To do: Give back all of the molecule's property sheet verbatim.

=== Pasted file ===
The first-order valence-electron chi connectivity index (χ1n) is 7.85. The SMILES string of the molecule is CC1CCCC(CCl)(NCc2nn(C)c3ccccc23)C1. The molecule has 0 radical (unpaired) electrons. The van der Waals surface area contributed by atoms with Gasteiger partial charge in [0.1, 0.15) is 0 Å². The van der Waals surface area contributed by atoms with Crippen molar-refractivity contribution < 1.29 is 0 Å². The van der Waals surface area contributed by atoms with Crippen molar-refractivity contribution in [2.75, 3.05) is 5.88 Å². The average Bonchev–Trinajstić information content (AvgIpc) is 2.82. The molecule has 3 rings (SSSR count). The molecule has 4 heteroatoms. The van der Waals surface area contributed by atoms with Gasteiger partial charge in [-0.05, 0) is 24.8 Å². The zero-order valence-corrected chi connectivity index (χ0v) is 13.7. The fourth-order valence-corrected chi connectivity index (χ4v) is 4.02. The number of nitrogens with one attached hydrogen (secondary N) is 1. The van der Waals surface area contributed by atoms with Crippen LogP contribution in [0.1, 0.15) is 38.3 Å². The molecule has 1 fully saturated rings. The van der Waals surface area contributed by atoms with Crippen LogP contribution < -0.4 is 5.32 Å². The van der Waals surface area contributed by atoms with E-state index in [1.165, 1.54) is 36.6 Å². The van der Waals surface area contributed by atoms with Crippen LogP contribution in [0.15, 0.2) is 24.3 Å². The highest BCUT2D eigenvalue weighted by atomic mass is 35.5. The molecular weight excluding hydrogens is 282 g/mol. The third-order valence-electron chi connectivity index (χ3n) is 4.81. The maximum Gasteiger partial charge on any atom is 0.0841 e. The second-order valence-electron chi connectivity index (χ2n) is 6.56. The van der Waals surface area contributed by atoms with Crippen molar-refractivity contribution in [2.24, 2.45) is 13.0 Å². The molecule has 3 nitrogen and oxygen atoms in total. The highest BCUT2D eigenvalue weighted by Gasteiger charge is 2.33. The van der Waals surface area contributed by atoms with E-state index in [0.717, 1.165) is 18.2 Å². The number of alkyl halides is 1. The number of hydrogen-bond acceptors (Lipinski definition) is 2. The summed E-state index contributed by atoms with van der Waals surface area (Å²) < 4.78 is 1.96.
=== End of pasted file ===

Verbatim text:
The first-order valence-electron chi connectivity index (χ1n) is 7.85. The SMILES string of the molecule is CC1CCCC(CCl)(NCc2nn(C)c3ccccc23)C1. The molecule has 0 radical (unpaired) electrons. The van der Waals surface area contributed by atoms with Gasteiger partial charge in [0.1, 0.15) is 0 Å². The van der Waals surface area contributed by atoms with Crippen molar-refractivity contribution < 1.29 is 0 Å². The van der Waals surface area contributed by atoms with Crippen molar-refractivity contribution in [2.75, 3.05) is 5.88 Å². The average Bonchev–Trinajstić information content (AvgIpc) is 2.82. The molecule has 3 rings (SSSR count). The molecule has 4 heteroatoms. The van der Waals surface area contributed by atoms with Gasteiger partial charge in [-0.05, 0) is 24.8 Å². The zero-order valence-corrected chi connectivity index (χ0v) is 13.7. The fourth-order valence-corrected chi connectivity index (χ4v) is 4.02. The number of nitrogens with one attached hydrogen (secondary N) is 1. The van der Waals surface area contributed by atoms with Crippen LogP contribution in [0.1, 0.15) is 38.3 Å². The molecule has 1 fully saturated rings. The van der Waals surface area contributed by atoms with Crippen LogP contribution < -0.4 is 5.32 Å². The van der Waals surface area contributed by atoms with E-state index in [1.165, 1.54) is 36.6 Å². The van der Waals surface area contributed by atoms with Crippen LogP contribution in [0.15, 0.2) is 24.3 Å². The highest BCUT2D eigenvalue weighted by atomic mass is 35.5. The molecular weight excluding hydrogens is 282 g/mol. The third-order valence-electron chi connectivity index (χ3n) is 4.81. The maximum Gasteiger partial charge on any atom is 0.0841 e. The second-order valence-electron chi connectivity index (χ2n) is 6.56. The van der Waals surface area contributed by atoms with Crippen molar-refractivity contribution in [2.24, 2.45) is 13.0 Å². The molecule has 3 nitrogen and oxygen atoms in total. The highest BCUT2D eigenvalue weighted by Gasteiger charge is 2.33. The van der Waals surface area contributed by atoms with E-state index in [0.717, 1.165) is 18.2 Å². The number of alkyl halides is 1. The number of hydrogen-bond acceptors (Lipinski definition) is 2. The summed E-state index contributed by atoms with van der Waals surface area (Å²) < 4.78 is 1.96.